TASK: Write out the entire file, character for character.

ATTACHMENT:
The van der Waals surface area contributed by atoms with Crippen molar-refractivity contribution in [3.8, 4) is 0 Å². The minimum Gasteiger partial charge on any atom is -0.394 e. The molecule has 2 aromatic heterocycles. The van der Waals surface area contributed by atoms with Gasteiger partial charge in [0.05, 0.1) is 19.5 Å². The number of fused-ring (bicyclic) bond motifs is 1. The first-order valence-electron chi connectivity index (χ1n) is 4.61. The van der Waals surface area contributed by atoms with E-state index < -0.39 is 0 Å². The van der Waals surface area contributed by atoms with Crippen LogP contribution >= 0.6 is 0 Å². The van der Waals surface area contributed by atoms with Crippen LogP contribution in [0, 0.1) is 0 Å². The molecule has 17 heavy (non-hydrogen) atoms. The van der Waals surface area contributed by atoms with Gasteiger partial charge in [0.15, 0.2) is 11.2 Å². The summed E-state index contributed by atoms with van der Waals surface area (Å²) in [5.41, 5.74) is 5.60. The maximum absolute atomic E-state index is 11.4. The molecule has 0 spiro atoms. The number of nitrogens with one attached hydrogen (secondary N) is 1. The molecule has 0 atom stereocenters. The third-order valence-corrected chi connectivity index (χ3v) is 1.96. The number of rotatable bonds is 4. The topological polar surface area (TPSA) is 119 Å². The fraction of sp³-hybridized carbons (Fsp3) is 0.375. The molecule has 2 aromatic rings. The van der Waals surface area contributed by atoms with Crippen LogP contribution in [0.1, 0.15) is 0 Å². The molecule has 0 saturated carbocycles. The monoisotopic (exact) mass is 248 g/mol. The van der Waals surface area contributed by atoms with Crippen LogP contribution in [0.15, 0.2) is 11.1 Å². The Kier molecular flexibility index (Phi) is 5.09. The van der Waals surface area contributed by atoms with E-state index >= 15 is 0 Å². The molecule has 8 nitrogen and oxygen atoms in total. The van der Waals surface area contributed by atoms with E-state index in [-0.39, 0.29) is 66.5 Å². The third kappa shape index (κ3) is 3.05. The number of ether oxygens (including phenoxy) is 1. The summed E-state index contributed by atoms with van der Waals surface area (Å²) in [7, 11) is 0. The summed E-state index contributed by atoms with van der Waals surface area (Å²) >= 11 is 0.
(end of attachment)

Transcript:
The van der Waals surface area contributed by atoms with Crippen molar-refractivity contribution in [3.8, 4) is 0 Å². The minimum Gasteiger partial charge on any atom is -0.394 e. The molecule has 2 aromatic heterocycles. The van der Waals surface area contributed by atoms with Gasteiger partial charge in [0.05, 0.1) is 19.5 Å². The number of fused-ring (bicyclic) bond motifs is 1. The first-order valence-electron chi connectivity index (χ1n) is 4.61. The van der Waals surface area contributed by atoms with E-state index < -0.39 is 0 Å². The van der Waals surface area contributed by atoms with Crippen LogP contribution >= 0.6 is 0 Å². The van der Waals surface area contributed by atoms with Crippen LogP contribution in [0, 0.1) is 0 Å². The molecule has 17 heavy (non-hydrogen) atoms. The van der Waals surface area contributed by atoms with Gasteiger partial charge in [0.15, 0.2) is 11.2 Å². The summed E-state index contributed by atoms with van der Waals surface area (Å²) in [5.41, 5.74) is 5.60. The maximum absolute atomic E-state index is 11.4. The molecule has 0 spiro atoms. The number of nitrogens with one attached hydrogen (secondary N) is 1. The molecule has 0 atom stereocenters. The third-order valence-corrected chi connectivity index (χ3v) is 1.96. The number of rotatable bonds is 4. The topological polar surface area (TPSA) is 119 Å². The fraction of sp³-hybridized carbons (Fsp3) is 0.375. The molecule has 2 aromatic rings. The van der Waals surface area contributed by atoms with Crippen LogP contribution in [0.1, 0.15) is 0 Å². The molecule has 0 saturated carbocycles. The monoisotopic (exact) mass is 248 g/mol. The van der Waals surface area contributed by atoms with Crippen LogP contribution in [0.15, 0.2) is 11.1 Å². The Kier molecular flexibility index (Phi) is 5.09. The van der Waals surface area contributed by atoms with E-state index >= 15 is 0 Å². The molecule has 8 nitrogen and oxygen atoms in total. The van der Waals surface area contributed by atoms with E-state index in [-0.39, 0.29) is 66.5 Å². The third kappa shape index (κ3) is 3.05. The number of ether oxygens (including phenoxy) is 1. The summed E-state index contributed by atoms with van der Waals surface area (Å²) in [7, 11) is 0. The summed E-state index contributed by atoms with van der Waals surface area (Å²) >= 11 is 0.